It’s here, though, that Tan himself, arguably eclipsing this reviewer and others, emerges as his biggest critic. His last play, Fear of Writing, rose out of despair over the very point of political theatre: audiences see a play as mere entertainment and are unchanged. To break this complacency, he wrote Fear of Writing as a meta-play that culminates in a simulated raid by the authorities.

Nevertheless, Tan said that by curtain call, people still treated the play as entertainment. “They don’t have time to really think about why they are scared,” he said, adding that he did not find any “spontaneous acts of citizenship”. Fear of Writing worked for no longer than “ten, fifteen minutes, perhaps half an hour, perhaps the duration of the play”.

Can Press Gang be more successful?

Perhaps not, but in the play, it is clear that Tan is aware of the elusiveness of change. One of the most devastating moments in Press Gang is when a radical move by the intrepid Wong, exposing government excesses, is largely forgotten a year later.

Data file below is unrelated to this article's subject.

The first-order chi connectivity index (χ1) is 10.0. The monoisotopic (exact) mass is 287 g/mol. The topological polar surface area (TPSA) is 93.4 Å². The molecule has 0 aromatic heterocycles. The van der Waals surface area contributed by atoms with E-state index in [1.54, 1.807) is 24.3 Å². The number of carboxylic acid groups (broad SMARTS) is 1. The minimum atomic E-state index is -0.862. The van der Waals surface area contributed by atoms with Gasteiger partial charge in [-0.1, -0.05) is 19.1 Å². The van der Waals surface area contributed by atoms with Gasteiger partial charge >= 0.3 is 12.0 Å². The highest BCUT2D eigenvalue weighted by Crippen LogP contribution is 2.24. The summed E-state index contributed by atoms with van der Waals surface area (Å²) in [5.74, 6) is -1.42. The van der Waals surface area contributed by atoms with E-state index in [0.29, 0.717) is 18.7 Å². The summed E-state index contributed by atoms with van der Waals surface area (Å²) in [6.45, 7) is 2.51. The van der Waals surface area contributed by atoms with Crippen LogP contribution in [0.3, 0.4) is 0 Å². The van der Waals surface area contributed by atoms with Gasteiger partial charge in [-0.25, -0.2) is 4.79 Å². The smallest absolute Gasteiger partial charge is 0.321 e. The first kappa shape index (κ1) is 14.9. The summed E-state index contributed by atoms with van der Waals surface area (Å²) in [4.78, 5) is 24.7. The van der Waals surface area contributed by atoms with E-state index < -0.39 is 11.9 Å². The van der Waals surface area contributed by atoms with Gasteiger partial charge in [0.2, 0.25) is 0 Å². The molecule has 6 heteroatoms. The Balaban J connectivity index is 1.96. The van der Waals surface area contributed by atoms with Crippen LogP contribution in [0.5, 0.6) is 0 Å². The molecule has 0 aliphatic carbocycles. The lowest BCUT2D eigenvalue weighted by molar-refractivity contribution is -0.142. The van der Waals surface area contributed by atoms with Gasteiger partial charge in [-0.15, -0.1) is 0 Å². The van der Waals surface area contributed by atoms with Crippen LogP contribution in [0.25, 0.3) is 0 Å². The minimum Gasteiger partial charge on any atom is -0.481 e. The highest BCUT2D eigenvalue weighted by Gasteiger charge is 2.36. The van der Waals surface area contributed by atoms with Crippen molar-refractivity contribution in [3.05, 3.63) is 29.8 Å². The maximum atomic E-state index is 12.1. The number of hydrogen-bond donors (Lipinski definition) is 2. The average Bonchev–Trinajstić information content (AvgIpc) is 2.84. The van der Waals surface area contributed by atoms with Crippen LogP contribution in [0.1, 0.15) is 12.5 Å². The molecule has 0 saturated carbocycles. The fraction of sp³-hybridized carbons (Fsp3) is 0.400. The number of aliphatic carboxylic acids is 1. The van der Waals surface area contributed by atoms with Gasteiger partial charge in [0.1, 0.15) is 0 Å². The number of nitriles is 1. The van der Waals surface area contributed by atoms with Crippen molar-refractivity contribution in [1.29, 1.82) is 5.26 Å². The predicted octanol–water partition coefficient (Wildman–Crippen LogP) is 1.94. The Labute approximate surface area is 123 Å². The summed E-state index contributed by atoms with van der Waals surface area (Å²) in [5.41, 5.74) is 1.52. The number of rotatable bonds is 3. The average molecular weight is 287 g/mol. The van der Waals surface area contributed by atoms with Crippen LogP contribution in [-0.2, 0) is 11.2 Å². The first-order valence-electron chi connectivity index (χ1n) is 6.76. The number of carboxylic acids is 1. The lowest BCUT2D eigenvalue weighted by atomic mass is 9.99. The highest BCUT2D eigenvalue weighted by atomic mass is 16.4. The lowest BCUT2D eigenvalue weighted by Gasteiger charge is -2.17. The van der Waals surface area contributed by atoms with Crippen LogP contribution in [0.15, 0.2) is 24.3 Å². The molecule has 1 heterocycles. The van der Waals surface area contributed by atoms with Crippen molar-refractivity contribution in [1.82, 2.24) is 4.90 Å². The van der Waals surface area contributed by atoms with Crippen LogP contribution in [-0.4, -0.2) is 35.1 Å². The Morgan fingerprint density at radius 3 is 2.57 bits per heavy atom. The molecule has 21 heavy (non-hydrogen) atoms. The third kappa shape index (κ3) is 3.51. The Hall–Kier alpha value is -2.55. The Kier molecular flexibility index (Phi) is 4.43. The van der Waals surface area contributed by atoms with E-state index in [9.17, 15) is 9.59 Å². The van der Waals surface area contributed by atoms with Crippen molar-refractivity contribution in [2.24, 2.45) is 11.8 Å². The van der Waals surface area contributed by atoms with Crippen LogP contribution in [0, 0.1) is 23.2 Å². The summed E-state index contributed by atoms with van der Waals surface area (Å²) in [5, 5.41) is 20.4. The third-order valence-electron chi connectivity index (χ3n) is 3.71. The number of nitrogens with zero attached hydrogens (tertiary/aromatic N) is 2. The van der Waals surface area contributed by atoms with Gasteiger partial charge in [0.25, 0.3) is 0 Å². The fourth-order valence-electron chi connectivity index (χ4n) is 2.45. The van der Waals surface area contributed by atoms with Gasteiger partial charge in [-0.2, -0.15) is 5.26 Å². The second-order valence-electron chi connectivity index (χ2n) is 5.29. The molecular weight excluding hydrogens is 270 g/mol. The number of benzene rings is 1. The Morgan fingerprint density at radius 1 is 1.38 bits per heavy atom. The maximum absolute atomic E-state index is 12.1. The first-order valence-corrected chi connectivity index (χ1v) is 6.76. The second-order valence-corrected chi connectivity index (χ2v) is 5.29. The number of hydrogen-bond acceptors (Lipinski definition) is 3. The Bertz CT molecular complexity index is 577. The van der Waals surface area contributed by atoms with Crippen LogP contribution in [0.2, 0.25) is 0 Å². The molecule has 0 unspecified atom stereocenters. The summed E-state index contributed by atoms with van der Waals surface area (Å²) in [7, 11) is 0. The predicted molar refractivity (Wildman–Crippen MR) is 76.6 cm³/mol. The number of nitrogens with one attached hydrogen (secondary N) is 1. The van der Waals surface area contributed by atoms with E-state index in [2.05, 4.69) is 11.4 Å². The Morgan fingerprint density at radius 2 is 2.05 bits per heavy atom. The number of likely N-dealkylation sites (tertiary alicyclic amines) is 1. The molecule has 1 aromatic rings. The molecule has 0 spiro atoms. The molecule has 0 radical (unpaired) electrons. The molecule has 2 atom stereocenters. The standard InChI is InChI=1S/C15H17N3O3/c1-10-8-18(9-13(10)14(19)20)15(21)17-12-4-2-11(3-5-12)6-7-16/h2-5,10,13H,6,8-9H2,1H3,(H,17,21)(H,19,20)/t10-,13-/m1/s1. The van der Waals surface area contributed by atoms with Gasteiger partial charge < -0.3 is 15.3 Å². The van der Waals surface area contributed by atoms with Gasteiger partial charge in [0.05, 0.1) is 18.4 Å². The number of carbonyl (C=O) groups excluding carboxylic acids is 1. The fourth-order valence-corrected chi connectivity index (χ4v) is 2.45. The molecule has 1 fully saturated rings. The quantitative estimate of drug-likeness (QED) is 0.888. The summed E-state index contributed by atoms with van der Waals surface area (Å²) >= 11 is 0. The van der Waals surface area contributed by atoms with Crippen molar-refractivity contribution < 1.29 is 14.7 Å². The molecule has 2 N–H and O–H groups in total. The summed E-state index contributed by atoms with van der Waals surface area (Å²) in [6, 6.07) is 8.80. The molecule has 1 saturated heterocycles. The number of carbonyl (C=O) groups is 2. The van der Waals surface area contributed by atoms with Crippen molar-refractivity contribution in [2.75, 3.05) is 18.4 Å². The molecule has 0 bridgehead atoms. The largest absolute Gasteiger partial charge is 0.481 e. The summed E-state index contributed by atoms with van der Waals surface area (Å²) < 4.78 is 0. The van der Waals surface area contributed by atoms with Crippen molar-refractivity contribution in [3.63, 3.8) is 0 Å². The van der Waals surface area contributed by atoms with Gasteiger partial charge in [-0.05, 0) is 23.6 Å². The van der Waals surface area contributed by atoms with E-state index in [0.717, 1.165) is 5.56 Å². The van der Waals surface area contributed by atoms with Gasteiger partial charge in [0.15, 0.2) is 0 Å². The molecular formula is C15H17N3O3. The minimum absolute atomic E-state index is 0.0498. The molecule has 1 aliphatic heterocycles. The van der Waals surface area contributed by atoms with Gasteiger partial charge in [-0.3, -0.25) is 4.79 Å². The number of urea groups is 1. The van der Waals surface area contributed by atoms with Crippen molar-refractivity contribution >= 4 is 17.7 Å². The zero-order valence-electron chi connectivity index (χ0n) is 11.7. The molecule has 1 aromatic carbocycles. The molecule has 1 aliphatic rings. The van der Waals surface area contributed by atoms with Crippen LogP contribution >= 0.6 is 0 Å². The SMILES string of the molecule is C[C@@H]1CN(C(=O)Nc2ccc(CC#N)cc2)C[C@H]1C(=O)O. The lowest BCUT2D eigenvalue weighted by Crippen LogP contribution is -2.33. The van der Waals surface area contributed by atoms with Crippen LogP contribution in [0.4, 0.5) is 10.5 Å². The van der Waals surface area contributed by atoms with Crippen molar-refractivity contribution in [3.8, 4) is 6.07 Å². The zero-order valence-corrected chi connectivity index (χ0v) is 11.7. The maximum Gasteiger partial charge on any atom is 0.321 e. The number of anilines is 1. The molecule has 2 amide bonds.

True to the play’s topical spirit, after the 8 July matinee, Wild Rice organised a discussion on the press with Tan and fellow journalists Kirsten Han and Terry Xu, who work for New Naratif and The Online Citizen respectively. Among the talking points was the interdependence of press freedom and society.

“Political” and “activist”, Tan said, are “bad” words here—“like flesh-eating bacteria or something”.

Press Gang is not just about Tan, The Straits Times or any single journalist. It’s about the political heart of Singapore.

Press Gang runs from 5-15 July 2018 at the Singapore Airlines Theatre at La Salle. Tickets available here